Men who have become famous cooking and eating in the public eye go out of their way to project a masculine image, and their carefully constructed personalities stud every crevice of the machismo spectrum. Ginger-coiffed Bobby Flay, proprietor of what Grub Street deems the 13th largest chef empire, is a wise-talking Jersey dude. He’s richer than an oil tycoon but he has real friends. How do you know? They come over to his modest-seeming house for sausage party cook-outs. Sometimes, when he’s smirking his way through a Throwdown episode, he looks like guys I’ve seen at bars late at night, red-faced, a little sweaty, leering at ladies between shots of Patron. 8th on Grub Street’s list, Mario Batali, corpulent, jolly, and orange-clogged, is renowned for Falstaffian excesses. With his Tourettic interjecting of idiotic catch phrases, Emeril Lagasse, locked with Jean-Georges Vongerichten and Nobu Matsuhisa for #5 through #7, strikes me as a man who always speaks louder than he has to. With his Stray Cats-meets-Swingers-in-the-back-of-a-Sunglass Hut shtick, Guy Fieri apparently wowed audience members at this year’s Great American Food and Music Festival in Mountain View with what Bay Area Bites contributor Stephanie Im called a “highly entertaining blowout performance complete with loud rock n’roll, gratuitous hot chicks on stage, big machinery, power tools, and pyrotechnics.” The owner of 27 restaurants around the world, Gordon Ramsey has bounced over some financial ruts lately, but Grub Street still has him in the #1 slot. His shows are crude spectacles of theater Artaud, would find unwatchable. Ramsey berates chefs, spits food on the floor, and picks fights. Off-screen, he’s compulsively disrespectful, particularly towards women. Bourdain? Well, he doesn’t actually cook much anymore, but he drinks a lot on No Reservations and makes a point of eating anything put in front of him, regardless of how strange or off-putting it may be. When he’s not going shooting with Ted Nugent, he’s a culturally sensitive daredevil — an Evel Knievel of antacid-defying degustation. I can eat this gigantic sandwich, these bulbous eyeballs, and this disgusting warthog anus, he seems to say — could you? When he and Eric Ripert venture back into the Les Halles kitchen to char beef and sauce sole for Season Four’s “Into the Fire” episode, they’re in the war zone, brothers sloshing through the trenches, dunking freedom fries in spitting oil and hustling out steak au poivre as the foes — the diners — descend in overwhelming numbers. Interestingly, Jamie Oliver, who on several occasions has been the target of Bourdain’s bullying, was the subject of a 2003 academic article published in the International Journal of Cultural Studies: “Oliver’s Twist: Leisure, Labor, and Domestic Masculinity in The Naked Chef”. The writer, Joanne Hollows of Nottingham Trent University in England, frames Oliver as a construction of the masculine domestic cook. According to Hollows, in his professional capacity, Oliver avoids associating cooking with labor; instead, it’s a fun, leisurely, and “recognizably manly” activity.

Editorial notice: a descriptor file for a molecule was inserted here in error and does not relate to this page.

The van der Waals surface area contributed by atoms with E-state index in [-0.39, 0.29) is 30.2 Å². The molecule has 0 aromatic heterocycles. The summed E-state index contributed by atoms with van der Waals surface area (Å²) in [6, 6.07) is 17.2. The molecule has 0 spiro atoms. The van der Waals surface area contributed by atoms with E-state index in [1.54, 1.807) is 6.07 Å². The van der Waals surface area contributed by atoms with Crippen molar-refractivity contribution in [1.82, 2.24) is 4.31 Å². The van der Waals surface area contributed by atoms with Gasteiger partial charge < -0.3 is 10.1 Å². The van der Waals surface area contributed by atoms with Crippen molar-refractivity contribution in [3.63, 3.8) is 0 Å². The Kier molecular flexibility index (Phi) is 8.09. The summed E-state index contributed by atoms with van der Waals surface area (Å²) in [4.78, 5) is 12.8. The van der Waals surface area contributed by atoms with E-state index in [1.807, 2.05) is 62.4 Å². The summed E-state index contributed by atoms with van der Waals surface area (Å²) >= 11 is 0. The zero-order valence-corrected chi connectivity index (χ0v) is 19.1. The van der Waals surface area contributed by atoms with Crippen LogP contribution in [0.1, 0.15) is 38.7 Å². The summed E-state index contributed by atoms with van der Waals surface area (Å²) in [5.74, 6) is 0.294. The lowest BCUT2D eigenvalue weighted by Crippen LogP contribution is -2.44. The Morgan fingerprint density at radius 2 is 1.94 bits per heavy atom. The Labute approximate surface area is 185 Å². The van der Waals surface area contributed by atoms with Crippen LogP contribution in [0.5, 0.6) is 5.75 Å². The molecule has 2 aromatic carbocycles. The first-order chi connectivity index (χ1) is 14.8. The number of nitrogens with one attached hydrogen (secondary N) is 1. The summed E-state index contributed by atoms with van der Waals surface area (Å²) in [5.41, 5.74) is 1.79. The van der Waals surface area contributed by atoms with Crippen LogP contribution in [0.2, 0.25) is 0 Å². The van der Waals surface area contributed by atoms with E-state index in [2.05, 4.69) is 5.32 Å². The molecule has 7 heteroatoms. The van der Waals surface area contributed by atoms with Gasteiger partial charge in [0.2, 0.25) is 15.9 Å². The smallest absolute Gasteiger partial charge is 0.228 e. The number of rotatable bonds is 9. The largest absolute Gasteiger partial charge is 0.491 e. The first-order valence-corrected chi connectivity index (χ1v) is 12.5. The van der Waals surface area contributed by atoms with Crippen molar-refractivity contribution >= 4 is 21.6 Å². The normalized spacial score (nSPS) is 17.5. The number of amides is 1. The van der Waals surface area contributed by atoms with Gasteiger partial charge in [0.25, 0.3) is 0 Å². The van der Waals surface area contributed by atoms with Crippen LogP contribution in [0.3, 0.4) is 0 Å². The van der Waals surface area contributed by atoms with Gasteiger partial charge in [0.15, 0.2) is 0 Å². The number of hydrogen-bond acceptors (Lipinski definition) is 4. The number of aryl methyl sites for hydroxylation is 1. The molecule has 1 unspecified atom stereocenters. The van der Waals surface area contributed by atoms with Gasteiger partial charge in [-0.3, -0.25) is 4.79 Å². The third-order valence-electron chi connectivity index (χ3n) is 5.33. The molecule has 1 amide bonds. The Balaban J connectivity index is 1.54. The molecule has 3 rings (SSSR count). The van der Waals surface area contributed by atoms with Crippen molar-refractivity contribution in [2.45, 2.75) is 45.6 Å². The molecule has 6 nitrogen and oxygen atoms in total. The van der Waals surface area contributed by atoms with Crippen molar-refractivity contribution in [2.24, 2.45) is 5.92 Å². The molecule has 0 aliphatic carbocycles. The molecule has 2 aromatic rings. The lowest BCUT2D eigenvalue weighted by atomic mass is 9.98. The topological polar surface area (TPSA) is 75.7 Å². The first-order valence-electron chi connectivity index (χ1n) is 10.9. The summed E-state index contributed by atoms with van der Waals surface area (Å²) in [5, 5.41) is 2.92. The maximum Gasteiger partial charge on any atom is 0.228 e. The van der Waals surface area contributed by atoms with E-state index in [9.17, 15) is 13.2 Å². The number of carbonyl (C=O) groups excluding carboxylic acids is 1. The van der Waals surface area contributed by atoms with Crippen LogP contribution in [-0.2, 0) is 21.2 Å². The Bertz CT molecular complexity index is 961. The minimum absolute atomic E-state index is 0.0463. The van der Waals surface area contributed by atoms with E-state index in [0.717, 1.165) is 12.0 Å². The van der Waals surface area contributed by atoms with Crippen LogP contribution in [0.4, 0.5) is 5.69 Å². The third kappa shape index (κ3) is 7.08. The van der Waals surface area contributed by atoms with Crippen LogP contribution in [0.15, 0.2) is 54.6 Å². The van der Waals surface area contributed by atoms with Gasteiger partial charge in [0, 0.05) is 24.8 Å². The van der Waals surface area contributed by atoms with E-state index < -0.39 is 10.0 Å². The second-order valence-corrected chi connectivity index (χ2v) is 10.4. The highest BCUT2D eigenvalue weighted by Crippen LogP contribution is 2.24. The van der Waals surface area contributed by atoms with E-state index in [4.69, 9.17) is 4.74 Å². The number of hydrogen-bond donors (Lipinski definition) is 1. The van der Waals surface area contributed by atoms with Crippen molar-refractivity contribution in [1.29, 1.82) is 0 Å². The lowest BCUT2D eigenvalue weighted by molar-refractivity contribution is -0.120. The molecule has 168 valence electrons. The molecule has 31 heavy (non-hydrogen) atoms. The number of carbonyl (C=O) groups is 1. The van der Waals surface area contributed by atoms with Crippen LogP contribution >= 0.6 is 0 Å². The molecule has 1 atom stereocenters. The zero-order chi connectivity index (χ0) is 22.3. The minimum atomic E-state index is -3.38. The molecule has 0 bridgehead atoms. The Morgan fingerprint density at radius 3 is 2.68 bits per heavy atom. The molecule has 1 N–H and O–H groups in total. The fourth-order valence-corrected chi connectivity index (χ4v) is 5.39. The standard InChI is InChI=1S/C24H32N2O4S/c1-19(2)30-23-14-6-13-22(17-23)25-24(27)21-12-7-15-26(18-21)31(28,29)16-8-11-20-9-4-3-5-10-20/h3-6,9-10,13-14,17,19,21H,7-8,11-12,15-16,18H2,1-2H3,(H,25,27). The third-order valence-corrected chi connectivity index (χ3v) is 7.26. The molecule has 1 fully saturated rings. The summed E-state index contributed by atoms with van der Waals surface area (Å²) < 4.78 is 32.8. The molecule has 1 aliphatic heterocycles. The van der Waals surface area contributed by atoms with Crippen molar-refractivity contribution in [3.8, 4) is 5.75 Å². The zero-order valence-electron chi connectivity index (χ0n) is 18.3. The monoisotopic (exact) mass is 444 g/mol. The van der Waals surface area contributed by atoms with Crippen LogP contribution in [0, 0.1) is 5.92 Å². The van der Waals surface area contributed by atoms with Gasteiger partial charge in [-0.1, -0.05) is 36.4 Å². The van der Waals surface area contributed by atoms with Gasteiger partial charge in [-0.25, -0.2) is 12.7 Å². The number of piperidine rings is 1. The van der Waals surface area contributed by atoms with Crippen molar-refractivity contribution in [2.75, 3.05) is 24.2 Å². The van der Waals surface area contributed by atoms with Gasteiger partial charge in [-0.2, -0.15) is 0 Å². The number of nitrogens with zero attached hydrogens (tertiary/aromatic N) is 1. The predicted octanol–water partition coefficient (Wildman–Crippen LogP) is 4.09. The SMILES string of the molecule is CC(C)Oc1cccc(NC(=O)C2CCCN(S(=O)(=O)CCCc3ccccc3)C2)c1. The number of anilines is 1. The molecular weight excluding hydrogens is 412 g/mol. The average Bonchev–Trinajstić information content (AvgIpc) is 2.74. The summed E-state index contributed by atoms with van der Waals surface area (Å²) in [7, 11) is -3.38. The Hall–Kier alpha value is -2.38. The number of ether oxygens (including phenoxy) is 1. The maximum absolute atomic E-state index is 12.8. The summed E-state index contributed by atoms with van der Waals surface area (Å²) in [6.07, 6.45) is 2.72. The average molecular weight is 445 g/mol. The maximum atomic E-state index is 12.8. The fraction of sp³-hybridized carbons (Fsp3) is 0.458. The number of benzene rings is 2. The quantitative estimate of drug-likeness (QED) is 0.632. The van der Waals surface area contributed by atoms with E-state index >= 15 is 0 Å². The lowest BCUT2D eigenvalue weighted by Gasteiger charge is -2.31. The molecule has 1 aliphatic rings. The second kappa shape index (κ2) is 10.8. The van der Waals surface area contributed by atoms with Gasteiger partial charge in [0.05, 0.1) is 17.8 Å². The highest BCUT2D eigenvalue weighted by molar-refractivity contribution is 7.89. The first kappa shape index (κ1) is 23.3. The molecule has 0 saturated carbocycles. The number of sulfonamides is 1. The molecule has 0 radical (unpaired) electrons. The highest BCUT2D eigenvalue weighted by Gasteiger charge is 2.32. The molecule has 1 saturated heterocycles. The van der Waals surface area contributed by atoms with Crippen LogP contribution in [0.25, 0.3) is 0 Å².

You’ll never see a man on a cooking show gasping and groaning over the way something tastes — over-sensualizing their pleasure from food. “Oh that’s serious,” Bourdain will say, wiping some beastly innards off his face, taking a swig of Heineken. Emeril and Fieri will bark as if they’re at a ball game. Batali will explain why something is good, rather than simply express how happy he is to eat it. Some kinds of cooking — grilling, artisanal curing, brawny offal-centric preparations — tend to have hyper-masculine devotees. Molecular gastronomy — food science, art, and fantasy in a delicious jumble — is safe too — because it’s so dramatically removed from the drudgery of home-cooking. Every now and then, you see a gentle man cooking on television, and the effect is jarring. In March, celebrated Manresa chef David Kinch schooled Bobby Flay on Iron Chef. Even though his restaurant is a destination, the soft-spoken and terroir-enthused Kinch will never have product tie-ins — commercial mayonnaise, kitchen gear, spice rubs, etc — on Flay’s level — even in the unlikely event he wanted to in the first place. He’d rather build “tide-pools” of fresh shellfish and sea beans languishing in dashi-laced green tomato broth and go surfing in his spare time. One of my favorite cooking shows was Charlie Trotter‘s original Kitchen Sessions on PBS in the late 1990s. Amid a loose jazz soundtrack, Trotter very softly presented his thesis: cooking is a cycle of improvisations where time-tested techniques meet endlessly changing circumstances and opportunities for adjustment. The food was high-concept, challenging but within reach. As a host, he was a soothing presence — murmuring vaguely poetic asides, often looking away from the camera, frequently indulging in tangential digressions appropriate to his show’s statement of purpose. Trotter has been very successful, but his show, at least in that incarnation, didn’t last more than a year or two. Ironically, Trotter actually made a cameo in the 1997 movie My Best Friend’s Wedding, in which he convincingly played the stereotype of a blustery chef, bellowing at an assistant: “I will kill your whole family if you don’t get this right!” It’s a better joke now, twelve years later.